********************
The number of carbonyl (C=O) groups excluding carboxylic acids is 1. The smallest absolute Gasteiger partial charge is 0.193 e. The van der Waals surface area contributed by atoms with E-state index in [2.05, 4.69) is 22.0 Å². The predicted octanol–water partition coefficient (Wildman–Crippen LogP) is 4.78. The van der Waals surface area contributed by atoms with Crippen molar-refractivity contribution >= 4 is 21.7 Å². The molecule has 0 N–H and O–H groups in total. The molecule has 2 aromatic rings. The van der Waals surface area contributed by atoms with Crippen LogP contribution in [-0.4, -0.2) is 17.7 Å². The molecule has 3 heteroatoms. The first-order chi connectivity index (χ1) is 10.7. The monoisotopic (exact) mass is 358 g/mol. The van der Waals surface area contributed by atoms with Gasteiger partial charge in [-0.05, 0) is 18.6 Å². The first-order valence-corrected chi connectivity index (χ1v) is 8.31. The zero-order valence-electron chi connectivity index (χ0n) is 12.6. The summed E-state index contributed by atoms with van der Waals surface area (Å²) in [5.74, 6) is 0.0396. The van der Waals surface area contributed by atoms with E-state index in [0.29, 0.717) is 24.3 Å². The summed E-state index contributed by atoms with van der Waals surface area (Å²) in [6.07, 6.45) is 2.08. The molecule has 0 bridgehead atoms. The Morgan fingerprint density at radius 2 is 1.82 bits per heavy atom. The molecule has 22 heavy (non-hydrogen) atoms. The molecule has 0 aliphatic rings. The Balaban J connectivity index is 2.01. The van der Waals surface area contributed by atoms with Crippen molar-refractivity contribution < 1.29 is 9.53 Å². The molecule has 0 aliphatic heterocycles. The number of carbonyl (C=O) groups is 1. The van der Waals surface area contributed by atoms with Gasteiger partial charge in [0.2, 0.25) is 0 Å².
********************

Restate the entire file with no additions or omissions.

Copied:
The number of carbonyl (C=O) groups excluding carboxylic acids is 1. The smallest absolute Gasteiger partial charge is 0.193 e. The van der Waals surface area contributed by atoms with E-state index in [2.05, 4.69) is 22.0 Å². The predicted octanol–water partition coefficient (Wildman–Crippen LogP) is 4.78. The van der Waals surface area contributed by atoms with Crippen molar-refractivity contribution >= 4 is 21.7 Å². The molecule has 0 N–H and O–H groups in total. The molecule has 2 aromatic rings. The van der Waals surface area contributed by atoms with Crippen LogP contribution in [-0.4, -0.2) is 17.7 Å². The molecule has 3 heteroatoms. The first-order chi connectivity index (χ1) is 10.7. The monoisotopic (exact) mass is 358 g/mol. The van der Waals surface area contributed by atoms with Gasteiger partial charge in [-0.05, 0) is 18.6 Å². The first-order valence-corrected chi connectivity index (χ1v) is 8.31. The zero-order valence-electron chi connectivity index (χ0n) is 12.6. The summed E-state index contributed by atoms with van der Waals surface area (Å²) in [5.74, 6) is 0.0396. The van der Waals surface area contributed by atoms with E-state index in [0.29, 0.717) is 24.3 Å². The summed E-state index contributed by atoms with van der Waals surface area (Å²) in [6.07, 6.45) is 2.08. The molecule has 0 bridgehead atoms. The Morgan fingerprint density at radius 2 is 1.82 bits per heavy atom. The molecule has 22 heavy (non-hydrogen) atoms. The molecule has 0 aliphatic rings. The Balaban J connectivity index is 2.01. The van der Waals surface area contributed by atoms with Crippen molar-refractivity contribution < 1.29 is 9.53 Å². The molecule has 0 aliphatic heterocycles. The number of carbonyl (C=O) groups is 1. The van der Waals surface area contributed by atoms with Gasteiger partial charge in [0.2, 0.25) is 0 Å².